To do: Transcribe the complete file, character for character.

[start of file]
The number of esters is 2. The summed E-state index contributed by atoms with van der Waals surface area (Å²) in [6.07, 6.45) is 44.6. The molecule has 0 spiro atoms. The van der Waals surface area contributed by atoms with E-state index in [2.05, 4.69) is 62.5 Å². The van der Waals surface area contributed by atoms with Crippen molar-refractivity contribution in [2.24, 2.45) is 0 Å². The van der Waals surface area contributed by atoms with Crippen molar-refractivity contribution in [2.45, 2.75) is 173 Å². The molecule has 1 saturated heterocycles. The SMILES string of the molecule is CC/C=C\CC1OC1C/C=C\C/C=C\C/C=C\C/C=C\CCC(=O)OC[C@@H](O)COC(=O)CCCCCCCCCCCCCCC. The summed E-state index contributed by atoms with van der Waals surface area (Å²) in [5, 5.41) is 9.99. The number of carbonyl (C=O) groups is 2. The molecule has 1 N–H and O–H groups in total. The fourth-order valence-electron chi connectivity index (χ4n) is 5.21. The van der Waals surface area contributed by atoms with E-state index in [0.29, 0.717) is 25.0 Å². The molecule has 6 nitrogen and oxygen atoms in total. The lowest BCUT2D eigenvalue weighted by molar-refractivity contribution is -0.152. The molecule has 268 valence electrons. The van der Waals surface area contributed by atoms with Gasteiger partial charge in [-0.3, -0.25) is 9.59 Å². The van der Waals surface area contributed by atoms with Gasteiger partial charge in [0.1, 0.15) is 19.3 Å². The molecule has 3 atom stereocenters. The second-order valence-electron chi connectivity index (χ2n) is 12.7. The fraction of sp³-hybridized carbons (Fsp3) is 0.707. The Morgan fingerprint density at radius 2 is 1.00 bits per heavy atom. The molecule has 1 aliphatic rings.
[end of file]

The number of esters is 2. The summed E-state index contributed by atoms with van der Waals surface area (Å²) in [6.07, 6.45) is 44.6. The molecule has 0 spiro atoms. The van der Waals surface area contributed by atoms with E-state index in [2.05, 4.69) is 62.5 Å². The van der Waals surface area contributed by atoms with Crippen molar-refractivity contribution in [2.24, 2.45) is 0 Å². The van der Waals surface area contributed by atoms with Crippen molar-refractivity contribution in [2.45, 2.75) is 173 Å². The molecule has 1 saturated heterocycles. The SMILES string of the molecule is CC/C=C\CC1OC1C/C=C\C/C=C\C/C=C\C/C=C\CCC(=O)OC[C@@H](O)COC(=O)CCCCCCCCCCCCCCC. The summed E-state index contributed by atoms with van der Waals surface area (Å²) in [5, 5.41) is 9.99. The number of carbonyl (C=O) groups is 2. The molecule has 1 N–H and O–H groups in total. The fourth-order valence-electron chi connectivity index (χ4n) is 5.21. The van der Waals surface area contributed by atoms with E-state index in [0.29, 0.717) is 25.0 Å². The molecule has 6 nitrogen and oxygen atoms in total. The lowest BCUT2D eigenvalue weighted by molar-refractivity contribution is -0.152. The molecule has 268 valence electrons. The van der Waals surface area contributed by atoms with Gasteiger partial charge in [-0.3, -0.25) is 9.59 Å². The van der Waals surface area contributed by atoms with Gasteiger partial charge in [0.1, 0.15) is 19.3 Å². The molecule has 3 atom stereocenters. The second-order valence-electron chi connectivity index (χ2n) is 12.7. The fraction of sp³-hybridized carbons (Fsp3) is 0.707. The Morgan fingerprint density at radius 2 is 1.00 bits per heavy atom. The molecule has 1 aliphatic rings.